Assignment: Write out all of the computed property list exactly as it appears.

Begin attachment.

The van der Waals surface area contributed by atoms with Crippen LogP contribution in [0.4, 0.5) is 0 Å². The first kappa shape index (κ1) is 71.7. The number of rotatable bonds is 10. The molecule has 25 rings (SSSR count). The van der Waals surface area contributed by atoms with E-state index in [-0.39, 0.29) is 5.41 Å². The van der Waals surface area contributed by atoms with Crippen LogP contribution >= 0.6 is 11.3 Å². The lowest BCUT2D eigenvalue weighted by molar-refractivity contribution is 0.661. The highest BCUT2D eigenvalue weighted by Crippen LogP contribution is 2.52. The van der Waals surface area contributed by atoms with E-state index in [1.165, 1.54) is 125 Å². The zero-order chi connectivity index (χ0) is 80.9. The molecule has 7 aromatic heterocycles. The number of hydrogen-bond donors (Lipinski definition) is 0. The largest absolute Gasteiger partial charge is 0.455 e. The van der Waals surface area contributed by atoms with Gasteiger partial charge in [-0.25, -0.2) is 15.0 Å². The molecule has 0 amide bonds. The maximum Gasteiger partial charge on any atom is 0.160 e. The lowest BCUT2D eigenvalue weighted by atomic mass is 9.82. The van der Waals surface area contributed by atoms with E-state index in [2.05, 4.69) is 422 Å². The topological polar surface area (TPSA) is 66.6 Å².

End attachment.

The van der Waals surface area contributed by atoms with Crippen LogP contribution in [0.4, 0.5) is 0 Å². The first kappa shape index (κ1) is 71.7. The number of rotatable bonds is 10. The molecule has 25 rings (SSSR count). The van der Waals surface area contributed by atoms with E-state index in [-0.39, 0.29) is 5.41 Å². The van der Waals surface area contributed by atoms with Crippen LogP contribution >= 0.6 is 11.3 Å². The lowest BCUT2D eigenvalue weighted by molar-refractivity contribution is 0.661. The highest BCUT2D eigenvalue weighted by Crippen LogP contribution is 2.52. The van der Waals surface area contributed by atoms with E-state index in [1.165, 1.54) is 125 Å². The zero-order chi connectivity index (χ0) is 80.9. The molecule has 7 aromatic heterocycles. The number of hydrogen-bond donors (Lipinski definition) is 0. The largest absolute Gasteiger partial charge is 0.455 e. The van der Waals surface area contributed by atoms with Gasteiger partial charge in [-0.25, -0.2) is 15.0 Å². The molecule has 0 amide bonds. The maximum Gasteiger partial charge on any atom is 0.160 e. The lowest BCUT2D eigenvalue weighted by atomic mass is 9.82. The van der Waals surface area contributed by atoms with E-state index in [2.05, 4.69) is 422 Å². The topological polar surface area (TPSA) is 66.6 Å².